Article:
Ukraine conflict: how to donate and help
Ukraine is facing a humanitarian crisis as it fights invasion by Russia, and many are asking what they can do to help.
If you want to support the people of Ukraine, there are many organisations on the ground both in Ukraine and surrounding countries. We've highlighted several of the leading multinational charities below, and will add more to this blog in the coming days.
If you can afford to, the most obvious way to help is to donate to one of the charities working on the ground to provide food, shelter and medical care to those in need. A number of charities have launched appeals in a bid to help.
- The Disasters Emergency Committee. It's set up an appeal so that Disasters Emergency Committee (DEC) charities can help those fleeing the conflict in Ukraine, by providing shelter, food, water and healthcare. (The UK Government matched pound-for-pound £25 million donated by the public to this appeal - this target's now been reached.)
- The British Red Cross. The charity's launched an emergency Ukraine Crisis Appeal, which aims to help those affected by providing food, water, first aid, shelter and medicine.
- The UN Refugee Agency. As people flee to find sanctuary, the United Nations High Commissioner for Refugees (UNHCR) is working in Ukraine and neighbouring countries to keep refugees sheltered and safe. It says £48 could provide 10 warm blankets and £150 could provide legal help to eight people displaced by the conflict.
- Unicef. Working to support Ukraine's 7.5 million children, Unicef provides families with food and water. It says £46 could provide a family with an emergency water and hygiene kit.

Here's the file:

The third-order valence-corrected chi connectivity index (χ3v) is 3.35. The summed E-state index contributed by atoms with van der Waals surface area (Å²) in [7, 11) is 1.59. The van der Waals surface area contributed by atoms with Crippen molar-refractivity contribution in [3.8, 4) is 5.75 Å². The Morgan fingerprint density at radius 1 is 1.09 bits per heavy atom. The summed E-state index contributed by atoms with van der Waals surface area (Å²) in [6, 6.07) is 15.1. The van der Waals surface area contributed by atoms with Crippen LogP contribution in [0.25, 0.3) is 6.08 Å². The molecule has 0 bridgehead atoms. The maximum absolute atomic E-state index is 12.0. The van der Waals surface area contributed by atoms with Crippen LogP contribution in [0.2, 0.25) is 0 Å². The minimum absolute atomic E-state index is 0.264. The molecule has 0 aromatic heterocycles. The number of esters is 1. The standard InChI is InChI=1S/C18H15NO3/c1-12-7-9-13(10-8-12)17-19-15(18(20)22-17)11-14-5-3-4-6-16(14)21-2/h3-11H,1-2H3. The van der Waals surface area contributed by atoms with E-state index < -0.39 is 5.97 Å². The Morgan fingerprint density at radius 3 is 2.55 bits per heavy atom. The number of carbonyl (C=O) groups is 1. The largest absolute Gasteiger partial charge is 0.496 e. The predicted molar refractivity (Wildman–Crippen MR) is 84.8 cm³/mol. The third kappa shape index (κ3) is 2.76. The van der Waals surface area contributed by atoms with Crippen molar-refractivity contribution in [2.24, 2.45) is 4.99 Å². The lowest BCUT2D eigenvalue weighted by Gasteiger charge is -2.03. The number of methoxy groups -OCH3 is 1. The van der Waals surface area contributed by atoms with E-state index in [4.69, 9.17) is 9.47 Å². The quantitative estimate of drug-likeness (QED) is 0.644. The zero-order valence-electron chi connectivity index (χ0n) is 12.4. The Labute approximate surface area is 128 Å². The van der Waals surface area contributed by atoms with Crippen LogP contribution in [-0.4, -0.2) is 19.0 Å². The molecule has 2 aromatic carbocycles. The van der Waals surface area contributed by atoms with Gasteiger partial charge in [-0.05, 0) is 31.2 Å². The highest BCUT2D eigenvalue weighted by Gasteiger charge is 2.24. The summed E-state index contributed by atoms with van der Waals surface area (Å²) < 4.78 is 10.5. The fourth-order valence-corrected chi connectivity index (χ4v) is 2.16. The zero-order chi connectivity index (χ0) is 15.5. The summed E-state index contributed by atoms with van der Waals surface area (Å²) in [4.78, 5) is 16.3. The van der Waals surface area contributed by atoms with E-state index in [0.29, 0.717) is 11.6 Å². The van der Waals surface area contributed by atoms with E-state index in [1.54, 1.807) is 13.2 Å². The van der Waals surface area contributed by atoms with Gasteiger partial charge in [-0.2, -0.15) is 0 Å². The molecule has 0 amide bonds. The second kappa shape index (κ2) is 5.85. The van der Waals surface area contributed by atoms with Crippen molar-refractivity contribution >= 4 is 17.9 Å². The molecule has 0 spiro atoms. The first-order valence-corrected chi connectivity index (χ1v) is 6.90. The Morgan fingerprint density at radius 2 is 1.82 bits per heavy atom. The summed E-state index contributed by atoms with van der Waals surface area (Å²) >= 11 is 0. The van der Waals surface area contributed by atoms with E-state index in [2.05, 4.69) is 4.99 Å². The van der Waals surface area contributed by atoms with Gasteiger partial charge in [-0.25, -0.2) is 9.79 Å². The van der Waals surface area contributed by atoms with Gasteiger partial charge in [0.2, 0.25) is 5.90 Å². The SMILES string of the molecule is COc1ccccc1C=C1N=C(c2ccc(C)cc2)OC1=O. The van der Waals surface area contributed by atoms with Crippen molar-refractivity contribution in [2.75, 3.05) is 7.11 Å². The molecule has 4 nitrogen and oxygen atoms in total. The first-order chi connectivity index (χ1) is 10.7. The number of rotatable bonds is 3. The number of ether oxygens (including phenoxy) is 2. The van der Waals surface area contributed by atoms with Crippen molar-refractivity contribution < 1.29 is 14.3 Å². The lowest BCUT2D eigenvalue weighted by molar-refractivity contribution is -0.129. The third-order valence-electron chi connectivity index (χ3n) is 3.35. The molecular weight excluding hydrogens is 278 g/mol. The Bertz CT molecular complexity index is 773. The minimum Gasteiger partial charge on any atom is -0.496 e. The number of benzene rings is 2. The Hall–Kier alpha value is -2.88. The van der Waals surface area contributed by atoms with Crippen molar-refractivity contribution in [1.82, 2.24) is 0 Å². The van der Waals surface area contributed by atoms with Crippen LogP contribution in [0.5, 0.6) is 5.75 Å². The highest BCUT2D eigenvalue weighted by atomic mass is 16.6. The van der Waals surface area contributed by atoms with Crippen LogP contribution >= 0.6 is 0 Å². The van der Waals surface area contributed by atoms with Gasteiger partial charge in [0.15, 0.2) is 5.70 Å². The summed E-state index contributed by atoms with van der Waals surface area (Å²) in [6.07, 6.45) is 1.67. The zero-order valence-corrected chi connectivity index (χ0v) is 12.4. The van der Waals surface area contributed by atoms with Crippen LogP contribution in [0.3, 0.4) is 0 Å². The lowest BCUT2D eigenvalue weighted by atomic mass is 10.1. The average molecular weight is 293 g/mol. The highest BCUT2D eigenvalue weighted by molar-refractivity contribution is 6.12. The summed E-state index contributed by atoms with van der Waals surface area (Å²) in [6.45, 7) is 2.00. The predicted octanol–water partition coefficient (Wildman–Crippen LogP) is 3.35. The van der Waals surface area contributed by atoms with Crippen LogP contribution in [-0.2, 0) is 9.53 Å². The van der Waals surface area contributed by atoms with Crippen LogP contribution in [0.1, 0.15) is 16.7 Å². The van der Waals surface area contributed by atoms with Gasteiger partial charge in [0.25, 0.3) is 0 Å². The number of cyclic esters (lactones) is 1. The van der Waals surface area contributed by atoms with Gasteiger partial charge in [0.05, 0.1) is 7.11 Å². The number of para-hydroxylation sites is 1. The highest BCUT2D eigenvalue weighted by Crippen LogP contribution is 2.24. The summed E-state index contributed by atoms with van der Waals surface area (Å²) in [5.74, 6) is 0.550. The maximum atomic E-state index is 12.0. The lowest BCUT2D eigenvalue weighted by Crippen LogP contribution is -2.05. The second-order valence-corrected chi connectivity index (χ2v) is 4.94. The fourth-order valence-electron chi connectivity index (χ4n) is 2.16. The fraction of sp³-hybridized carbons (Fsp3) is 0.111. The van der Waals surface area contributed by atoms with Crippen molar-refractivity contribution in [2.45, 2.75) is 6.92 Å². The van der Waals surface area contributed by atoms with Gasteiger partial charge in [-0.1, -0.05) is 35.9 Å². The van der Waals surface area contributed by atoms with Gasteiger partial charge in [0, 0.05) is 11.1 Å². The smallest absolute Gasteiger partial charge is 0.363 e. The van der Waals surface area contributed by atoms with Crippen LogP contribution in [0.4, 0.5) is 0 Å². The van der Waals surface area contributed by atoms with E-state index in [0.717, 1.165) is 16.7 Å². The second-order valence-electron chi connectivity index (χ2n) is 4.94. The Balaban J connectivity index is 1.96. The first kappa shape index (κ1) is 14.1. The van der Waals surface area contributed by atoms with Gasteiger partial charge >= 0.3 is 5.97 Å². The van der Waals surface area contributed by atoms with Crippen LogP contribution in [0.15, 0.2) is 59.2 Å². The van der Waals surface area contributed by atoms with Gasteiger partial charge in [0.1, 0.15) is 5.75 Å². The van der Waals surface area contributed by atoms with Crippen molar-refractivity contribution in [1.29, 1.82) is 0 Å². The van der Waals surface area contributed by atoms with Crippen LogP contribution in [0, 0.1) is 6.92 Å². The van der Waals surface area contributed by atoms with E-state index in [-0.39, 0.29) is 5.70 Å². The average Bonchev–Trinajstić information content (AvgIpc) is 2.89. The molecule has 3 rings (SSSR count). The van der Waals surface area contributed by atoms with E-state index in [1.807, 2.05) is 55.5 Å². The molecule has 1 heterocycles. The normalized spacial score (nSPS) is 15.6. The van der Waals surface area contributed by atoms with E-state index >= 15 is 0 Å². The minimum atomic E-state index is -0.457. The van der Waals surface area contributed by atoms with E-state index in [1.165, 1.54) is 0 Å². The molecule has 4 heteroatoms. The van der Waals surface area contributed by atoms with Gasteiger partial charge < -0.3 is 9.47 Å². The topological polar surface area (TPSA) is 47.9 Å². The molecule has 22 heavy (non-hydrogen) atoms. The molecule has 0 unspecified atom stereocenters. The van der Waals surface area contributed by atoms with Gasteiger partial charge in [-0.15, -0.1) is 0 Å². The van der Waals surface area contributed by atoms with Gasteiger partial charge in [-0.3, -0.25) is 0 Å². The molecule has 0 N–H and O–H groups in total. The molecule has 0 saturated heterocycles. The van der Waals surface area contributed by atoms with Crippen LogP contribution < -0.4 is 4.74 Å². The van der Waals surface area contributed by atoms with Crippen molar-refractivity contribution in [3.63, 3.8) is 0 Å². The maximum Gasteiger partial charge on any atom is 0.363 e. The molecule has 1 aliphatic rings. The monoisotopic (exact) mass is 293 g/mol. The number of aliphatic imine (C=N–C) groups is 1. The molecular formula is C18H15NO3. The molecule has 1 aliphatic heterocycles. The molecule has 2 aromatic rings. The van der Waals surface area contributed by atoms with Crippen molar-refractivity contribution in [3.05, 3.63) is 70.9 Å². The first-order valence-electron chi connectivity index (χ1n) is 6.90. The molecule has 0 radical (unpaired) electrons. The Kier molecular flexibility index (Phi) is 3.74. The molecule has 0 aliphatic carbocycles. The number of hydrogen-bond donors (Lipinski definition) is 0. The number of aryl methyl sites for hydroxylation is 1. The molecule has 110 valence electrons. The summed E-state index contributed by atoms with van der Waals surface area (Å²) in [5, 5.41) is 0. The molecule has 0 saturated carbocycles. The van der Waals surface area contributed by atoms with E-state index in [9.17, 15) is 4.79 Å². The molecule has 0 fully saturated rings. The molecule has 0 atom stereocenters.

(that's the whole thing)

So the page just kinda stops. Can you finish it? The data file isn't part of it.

- Save the Children. The charity's Emergency Fund provides emergency relief to families in Ukraine and around the world. This includes distributing essential supplies, providing education and supporting children's mental health.
- The Lumos Foundation. The charity's Ukraine Emergency Appeal is raising money to help children trapped in orphanages in Ukraine. It also provides emergency food, hygiene and medical kits to families affected. JK Rowling has pledged to personally match donations up to £1 million.
- CARE International. Working with the Czech organisation People In Need, CARE is providing emergency relief in Ukraine. It's also gearing up to help refugees in neighbouring countries. CARE says donations will help provide food, water, hygiene kits, cash and wellbeing support.
Donate Nectar points via Crowdfunder
Nectar has partnered with Crowdfunder to allow you to donate Nectar points to charities, such as Unicef and The Disasters Emergency Committee, supporting Ukraine. Simply link your Nectar account to your Crowdfunder account, or make a new account, then select 'Donate with Nectar' at checkout and choose how many points you'd like to donate.
Donate cashback via Topcashback – it'll match donations
If you have an account with Topcashback, you can donate your cashback to DEC's Ukraine appeal in the same way that you'd cash out your cashback usually, selecting "make a charity donation", then “Disasters Emergency Committee (International Aid)”. Topcashback says it will match donations up to £10,000.